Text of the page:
Hence a rock and the hard place. I could write in the way I want and believe I ought, and then perhaps struggle for publication outputs (which is the employment measure I’m supposed to pay attention to), or I can write linear essays that are much slower (if only because cognitively I’m not that sort of thinker) and eventually always much more timid and pedestrian than what I want, but at least they tick some research metrics. (And no, writing hypertext hypertextually and translating that to print isn’t effective, I’ve tried.) Some things to ponder.

Wonderment

As a humanities academic writing is my laboratory, where I do my thinking. It is not where I report on what I have discovered somewhere else but writing is the very place where the discovering happens. So I want my writing to have this spirit of insecure wonderment.

Possible, not Intuitive

This is, perhaps, a useful guide to how I teach (and the angst it appears to regularly cause). Thanks to the inestimable Mark Bernstein. As I wrote to students today (well, blogged), leaving a class confused isn’t really a problem unless you think the role of your teacher is to unravel your confusion, or to explain things so simply that nothing troubles. But if confusion leads to wonder, in the sense of wondering and even wonderment (why am I confused? why does that trouble me, what is it, at heart, that confuses me? what am I going to do about it?) then we’re well on the way to learning. Not telling, swallowing, but learning.

Manything, Video, Riffing

So I can use Manything on my iOS devices to let one be a camera and the other be the viewer. Motion detection, and so on. Immediate first use? Ms 8 yo is into spy gadgets, this is perfect. (What is she learning?, um, cue music.)

What would be really interesting would be trying to record something with 4 or 5 cameras and doing stuff with that media…. (thinking hat on, might try something like this with an essaying project that is coming up.)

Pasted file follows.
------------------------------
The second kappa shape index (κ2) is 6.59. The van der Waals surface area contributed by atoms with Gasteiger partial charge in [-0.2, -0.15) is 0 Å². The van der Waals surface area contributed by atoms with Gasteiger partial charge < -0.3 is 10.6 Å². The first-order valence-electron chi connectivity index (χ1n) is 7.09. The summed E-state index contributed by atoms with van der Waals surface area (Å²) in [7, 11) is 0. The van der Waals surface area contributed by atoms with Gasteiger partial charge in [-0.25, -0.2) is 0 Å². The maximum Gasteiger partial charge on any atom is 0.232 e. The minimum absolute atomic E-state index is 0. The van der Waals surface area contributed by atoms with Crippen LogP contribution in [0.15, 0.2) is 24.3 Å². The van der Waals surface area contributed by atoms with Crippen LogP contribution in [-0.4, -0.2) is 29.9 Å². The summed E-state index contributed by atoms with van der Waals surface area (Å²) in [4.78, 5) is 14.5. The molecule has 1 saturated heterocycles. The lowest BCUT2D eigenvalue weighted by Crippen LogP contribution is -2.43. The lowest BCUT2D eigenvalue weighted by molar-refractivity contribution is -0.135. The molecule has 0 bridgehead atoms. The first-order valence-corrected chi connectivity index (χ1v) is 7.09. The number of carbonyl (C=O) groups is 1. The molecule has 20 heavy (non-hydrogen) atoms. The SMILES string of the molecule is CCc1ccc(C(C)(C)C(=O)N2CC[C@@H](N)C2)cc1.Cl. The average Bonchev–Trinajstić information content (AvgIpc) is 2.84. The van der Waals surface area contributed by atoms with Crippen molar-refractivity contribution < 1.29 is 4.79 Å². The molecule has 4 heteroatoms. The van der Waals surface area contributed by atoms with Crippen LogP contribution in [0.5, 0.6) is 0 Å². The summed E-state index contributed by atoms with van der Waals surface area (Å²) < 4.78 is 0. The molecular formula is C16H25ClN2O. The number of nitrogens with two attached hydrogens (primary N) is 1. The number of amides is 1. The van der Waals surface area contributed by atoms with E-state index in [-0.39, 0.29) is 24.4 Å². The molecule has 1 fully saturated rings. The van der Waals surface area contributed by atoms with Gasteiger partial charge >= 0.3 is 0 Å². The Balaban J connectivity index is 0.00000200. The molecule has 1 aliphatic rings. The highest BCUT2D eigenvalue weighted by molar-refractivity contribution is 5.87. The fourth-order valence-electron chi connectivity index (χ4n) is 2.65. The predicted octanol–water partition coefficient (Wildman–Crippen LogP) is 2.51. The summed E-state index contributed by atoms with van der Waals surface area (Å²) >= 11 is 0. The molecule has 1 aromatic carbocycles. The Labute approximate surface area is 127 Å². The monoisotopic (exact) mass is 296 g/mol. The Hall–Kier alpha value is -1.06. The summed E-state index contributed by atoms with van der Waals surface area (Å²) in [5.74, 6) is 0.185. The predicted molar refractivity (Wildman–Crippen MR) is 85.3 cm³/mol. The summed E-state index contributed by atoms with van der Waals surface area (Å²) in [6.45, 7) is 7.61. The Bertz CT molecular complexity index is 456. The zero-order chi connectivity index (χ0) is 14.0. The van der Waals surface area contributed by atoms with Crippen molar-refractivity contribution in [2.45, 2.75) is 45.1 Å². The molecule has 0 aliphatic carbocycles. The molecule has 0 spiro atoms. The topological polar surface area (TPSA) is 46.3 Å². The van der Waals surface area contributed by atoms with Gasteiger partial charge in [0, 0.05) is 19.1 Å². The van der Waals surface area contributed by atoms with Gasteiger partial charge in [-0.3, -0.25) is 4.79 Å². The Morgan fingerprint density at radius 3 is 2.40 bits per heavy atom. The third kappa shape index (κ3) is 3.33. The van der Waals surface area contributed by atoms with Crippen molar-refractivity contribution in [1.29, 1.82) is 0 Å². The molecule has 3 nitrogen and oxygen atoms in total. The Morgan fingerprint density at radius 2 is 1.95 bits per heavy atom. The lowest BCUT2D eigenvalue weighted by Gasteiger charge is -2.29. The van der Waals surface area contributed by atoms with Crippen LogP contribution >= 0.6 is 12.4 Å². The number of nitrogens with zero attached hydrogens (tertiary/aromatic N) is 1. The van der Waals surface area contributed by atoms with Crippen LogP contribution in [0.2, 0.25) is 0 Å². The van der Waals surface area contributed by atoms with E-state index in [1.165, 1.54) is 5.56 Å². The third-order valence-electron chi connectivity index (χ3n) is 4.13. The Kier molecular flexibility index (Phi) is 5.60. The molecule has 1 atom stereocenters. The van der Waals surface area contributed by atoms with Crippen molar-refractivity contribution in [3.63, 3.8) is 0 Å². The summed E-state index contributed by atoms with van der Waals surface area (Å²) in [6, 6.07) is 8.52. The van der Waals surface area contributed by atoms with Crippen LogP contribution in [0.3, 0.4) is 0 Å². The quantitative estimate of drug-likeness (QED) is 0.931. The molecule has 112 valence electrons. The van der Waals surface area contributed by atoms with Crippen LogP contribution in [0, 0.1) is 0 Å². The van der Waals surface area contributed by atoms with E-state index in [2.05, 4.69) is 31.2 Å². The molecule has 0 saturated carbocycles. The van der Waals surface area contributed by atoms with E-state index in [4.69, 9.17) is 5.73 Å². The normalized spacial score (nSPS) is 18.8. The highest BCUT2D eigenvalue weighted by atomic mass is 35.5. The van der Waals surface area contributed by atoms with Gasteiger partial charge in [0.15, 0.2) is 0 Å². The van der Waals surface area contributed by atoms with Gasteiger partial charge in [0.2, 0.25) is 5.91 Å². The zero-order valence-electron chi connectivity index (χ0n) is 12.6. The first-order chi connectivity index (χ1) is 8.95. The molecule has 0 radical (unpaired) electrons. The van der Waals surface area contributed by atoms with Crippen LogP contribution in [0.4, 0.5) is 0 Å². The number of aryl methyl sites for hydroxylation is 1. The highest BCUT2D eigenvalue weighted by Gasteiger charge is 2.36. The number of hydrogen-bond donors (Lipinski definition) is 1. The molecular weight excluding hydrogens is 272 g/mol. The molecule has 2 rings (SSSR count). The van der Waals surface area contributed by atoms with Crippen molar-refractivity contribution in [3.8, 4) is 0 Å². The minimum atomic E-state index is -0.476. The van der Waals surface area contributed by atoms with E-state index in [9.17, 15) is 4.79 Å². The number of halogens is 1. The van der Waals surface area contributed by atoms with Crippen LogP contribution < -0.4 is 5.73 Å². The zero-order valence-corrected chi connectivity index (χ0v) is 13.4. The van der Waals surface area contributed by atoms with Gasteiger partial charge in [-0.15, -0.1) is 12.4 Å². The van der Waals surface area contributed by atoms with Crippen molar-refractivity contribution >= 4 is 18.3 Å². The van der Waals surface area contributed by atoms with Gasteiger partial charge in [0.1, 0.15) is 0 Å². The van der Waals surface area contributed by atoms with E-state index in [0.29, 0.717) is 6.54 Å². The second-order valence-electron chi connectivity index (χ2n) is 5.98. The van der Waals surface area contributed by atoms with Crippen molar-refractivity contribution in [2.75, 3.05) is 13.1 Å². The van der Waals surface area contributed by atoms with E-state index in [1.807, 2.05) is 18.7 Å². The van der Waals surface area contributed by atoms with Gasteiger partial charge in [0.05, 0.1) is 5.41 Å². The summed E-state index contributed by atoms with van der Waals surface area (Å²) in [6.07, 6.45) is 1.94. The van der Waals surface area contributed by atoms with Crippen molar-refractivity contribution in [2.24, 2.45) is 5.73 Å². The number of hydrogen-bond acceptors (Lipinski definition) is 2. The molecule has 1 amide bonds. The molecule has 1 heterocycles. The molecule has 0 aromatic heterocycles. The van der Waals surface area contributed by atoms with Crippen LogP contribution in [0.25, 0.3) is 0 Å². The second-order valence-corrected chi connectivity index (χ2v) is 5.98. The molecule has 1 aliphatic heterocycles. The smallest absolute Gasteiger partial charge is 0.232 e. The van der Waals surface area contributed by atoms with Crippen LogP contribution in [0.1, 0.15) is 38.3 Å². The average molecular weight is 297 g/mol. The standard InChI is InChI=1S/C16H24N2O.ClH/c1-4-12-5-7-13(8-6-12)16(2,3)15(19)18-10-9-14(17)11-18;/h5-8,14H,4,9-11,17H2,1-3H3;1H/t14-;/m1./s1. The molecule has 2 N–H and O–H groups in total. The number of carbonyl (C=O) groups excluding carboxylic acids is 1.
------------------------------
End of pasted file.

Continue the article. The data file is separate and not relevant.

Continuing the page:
cfp: Activism and Technology

From the bailout:

CFP—Issue 24 Fibreculture Journal: Entanglements: activism and technology

(pdf attached)

http://fibreculturejournal.org/cfp-entanglements/

Please note that for this issue, initial submissions should be abstracts only.

Issue Editors: Pip Shea, Tanya Notley and Jean Burgess

Abstract deadline: August 20 2014 (no late abstracts will be accepted)
Article deadline: November 3 2014
Publication aimed for: February 2015

all contributors and editors must read the guidelines at:

http://fibreculturejournal.org/policy-and-style/

before working with the Fibreculture Journal

Email correspondence for this issue: p.shea@qub.ac.uk

This themed issue explores the entanglements that arise due to frictions between the philosophies embedded within technologies and the philosophies embedded within activism. Straightforward solutions are rarely on offer as the bringing together of different philosophies requires the negotiation of acceptance, compromise, or submission (Tsing 2004). This friction can be disruptive, productive, or both, and it may contribute discord or harmony.